Saturday night's installment of San Francisco Symphony's Schubert/ Berg Festival "Dawn to Twilight" finally saw Schubert get the better of Berg in this battle royal of the Viennese School heavyweights of their respective eras, at least in how they were represented and performed. Now first, I must make a disclaimer that I have no formal musical training, cannot read music, and do not play an instrument. I am simply what you might call an enthusiast. Bearing that in mind, the reader who possesses the skills, talents and abilities I just mentioned may have a radically different take on this concert. "Caveat emptor" is really all I can say in my own defense.
Skipping the Ipod shuffle programming of the previous concert, this evening had only two pieces scheduled, one for each composer. First up was Berg's Chamber Concerto, written in honor of and containing a lot of musical references to his teacher Schoenberg as well as to Webern and Berg himself. Personally, I find this kind of musical version of "Where's Waldo" to be trite and boring and the fact that the musical notation spells out clues etc. bores me to death if the music is a) hard to follow or b) uninteresting. Unfortunately, I found the Chamber Concerto to be for the most part beyond my comprehension for almost its entirety. During the final rondo, when it all started to come together musically and I finally found a way into the work, alas, I was too slow and "got it" with about two minutes to spare. Yefim Bronfman and Julia Fischer gamely worked at flummoxing me with fourteen other wind instruments. They obviously worked hard to make it work, it just didn't work for me.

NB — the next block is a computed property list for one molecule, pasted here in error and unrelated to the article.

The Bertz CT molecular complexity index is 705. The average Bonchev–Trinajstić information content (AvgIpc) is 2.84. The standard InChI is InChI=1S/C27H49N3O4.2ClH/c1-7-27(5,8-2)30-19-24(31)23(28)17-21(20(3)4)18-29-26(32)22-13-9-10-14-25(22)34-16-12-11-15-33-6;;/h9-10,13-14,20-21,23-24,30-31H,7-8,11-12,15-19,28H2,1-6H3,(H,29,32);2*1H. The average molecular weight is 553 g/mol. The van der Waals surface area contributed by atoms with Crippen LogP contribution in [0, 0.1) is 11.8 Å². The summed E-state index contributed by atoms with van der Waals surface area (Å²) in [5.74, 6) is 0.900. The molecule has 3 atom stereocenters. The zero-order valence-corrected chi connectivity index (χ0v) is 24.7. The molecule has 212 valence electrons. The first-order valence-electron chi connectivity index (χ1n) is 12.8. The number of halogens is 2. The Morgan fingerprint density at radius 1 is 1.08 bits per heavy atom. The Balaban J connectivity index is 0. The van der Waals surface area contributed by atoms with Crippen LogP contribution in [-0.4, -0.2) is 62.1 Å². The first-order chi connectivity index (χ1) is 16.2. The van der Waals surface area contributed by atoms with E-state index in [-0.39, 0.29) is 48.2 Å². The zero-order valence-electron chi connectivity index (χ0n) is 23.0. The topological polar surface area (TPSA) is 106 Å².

Schubert's final(?) symphony, commonly called "The Great," in reference to it's themes and duration, fared much better to my sensibilities and apparently to the audience's as well. I would have preferred a version with cuts, but that's my only quibble for a piece that was performed brilliantly, with absolutely outstanding contributions from the horns and woodwinds sections. How MTT, who previously gave us a limp version of the "Unfinished" earlier in this festival, manged to throw down this balls-out, bravado, uber-romantic display of sheer Germanic musical might is somewhat beyond me, but there you have it. Maybe it was something he ate for dinner, because his conducting quirks and mannerisms were definitely different this evening. New physical gestures, body language, etc. Whatever it was, it worked. Even the orchestra seemed extremely pleased with itself when the performance ended, as it to collectively say, "You bet your ass, we knew we had it in us."
Well done, everyone.